Sometimes i get really sick of Kenyan politics. All these movements of old guys with big bellies, who have been around for almost 20 years and are now blaming the current government for tribalism, not being able to fight crime, in-security or whatever. Where were you when the once riving economy nose-dived into the Rift Valley? This country is full of selfish bastards, who play their own population in a way that shows total disrespect. None of the so called new movements (and old political parties) have something like a program. A written document that says: this is what the country needs, and this is how we are going to solve it. They like to play Kenyan politics ‘old style’, where favouring an ethnic group, and your alpha-male aspirations for ‘real leadership’ is more important than being there to serve your people. Politics in Kenya is business. Not the question What do THEY get out of it, but what do I get out of it, is most important. The debate is about the heads, like in a lot of places in the (political) world. But the things is: I don’t know any African country that even can AFFORD to discuss about minor issues if the majority of your population is suffering. Opposition in Kenya like playing a blame game. It does not look very smart from a distance. Most countries on this continent live in a permanent state of emergency and therefore ask for a united effort to solve the problems in the interest of the most vulnerable people in there societies, children, women and the un-employed, the illiterate. The people who manage to survive day in day out. They are my heroes. Political debates where blaming is more important than coming with solutions for real problems your country is facing, is something for later. Opposition in Kenya is only for destroying and establishing their own interest, filling the bellies if you want. Come with a program. We are living in Kenya 2007 guys, not in the old days anymore! Have a dream for your people, a lot of them lost it! Comments are welcome.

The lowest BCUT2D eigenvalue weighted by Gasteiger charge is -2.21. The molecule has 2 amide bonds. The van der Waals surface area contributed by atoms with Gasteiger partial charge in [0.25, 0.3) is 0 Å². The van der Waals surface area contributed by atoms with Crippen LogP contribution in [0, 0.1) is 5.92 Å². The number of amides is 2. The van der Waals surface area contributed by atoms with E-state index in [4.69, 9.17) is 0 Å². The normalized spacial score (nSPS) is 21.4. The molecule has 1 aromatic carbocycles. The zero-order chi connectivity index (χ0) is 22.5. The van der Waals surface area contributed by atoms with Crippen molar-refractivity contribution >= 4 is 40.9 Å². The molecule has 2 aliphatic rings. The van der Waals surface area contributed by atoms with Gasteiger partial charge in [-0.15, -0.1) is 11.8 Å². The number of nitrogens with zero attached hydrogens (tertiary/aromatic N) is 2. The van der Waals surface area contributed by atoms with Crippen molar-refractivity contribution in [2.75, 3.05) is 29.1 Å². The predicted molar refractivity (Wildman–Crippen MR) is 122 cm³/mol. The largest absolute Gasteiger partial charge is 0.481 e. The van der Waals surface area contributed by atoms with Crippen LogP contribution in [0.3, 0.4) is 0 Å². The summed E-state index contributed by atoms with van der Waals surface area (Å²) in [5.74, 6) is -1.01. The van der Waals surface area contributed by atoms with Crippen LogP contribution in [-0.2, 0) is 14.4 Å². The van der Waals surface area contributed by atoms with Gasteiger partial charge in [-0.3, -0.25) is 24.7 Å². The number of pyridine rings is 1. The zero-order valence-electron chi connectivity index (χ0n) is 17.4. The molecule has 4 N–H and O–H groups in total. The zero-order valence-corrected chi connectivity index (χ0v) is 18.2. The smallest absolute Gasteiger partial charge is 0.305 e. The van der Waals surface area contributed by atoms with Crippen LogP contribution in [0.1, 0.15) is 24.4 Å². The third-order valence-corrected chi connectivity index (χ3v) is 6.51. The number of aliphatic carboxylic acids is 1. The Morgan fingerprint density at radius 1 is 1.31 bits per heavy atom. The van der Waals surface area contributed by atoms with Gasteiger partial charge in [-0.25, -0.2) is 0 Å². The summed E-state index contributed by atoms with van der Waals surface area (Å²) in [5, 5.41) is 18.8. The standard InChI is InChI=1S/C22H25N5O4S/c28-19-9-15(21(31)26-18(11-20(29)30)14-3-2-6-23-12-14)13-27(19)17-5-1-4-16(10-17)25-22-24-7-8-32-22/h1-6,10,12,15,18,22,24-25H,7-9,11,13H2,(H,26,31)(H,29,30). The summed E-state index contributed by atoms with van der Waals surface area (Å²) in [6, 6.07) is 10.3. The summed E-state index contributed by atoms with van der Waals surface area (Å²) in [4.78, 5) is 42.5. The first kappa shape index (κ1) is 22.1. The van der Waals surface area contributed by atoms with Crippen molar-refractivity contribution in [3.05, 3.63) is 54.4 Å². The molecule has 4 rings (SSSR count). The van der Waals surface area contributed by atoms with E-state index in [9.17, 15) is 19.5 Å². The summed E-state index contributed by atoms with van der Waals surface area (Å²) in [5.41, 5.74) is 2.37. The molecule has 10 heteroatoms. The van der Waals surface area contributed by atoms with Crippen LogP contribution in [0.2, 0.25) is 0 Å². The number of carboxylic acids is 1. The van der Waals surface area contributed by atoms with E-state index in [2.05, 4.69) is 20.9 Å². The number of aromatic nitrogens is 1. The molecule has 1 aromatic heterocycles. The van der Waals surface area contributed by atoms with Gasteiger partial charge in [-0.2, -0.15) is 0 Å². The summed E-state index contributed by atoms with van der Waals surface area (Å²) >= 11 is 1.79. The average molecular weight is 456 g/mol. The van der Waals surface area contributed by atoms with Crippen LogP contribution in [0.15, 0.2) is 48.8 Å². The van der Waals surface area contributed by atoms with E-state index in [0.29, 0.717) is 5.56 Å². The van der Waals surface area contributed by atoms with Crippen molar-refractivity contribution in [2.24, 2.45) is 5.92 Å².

Could job rotation for world leaders work? Ever wondered how Africa would look if we
Shelly Githonga is a Kenyan writer. Last year, her screenplay was selected from the catalog of the Kenyan Scriptwriters Guilt, to be produced. Days before the movies premieres, we talk to her. Who is the writer and what moves her to write about a serious subject as mental health?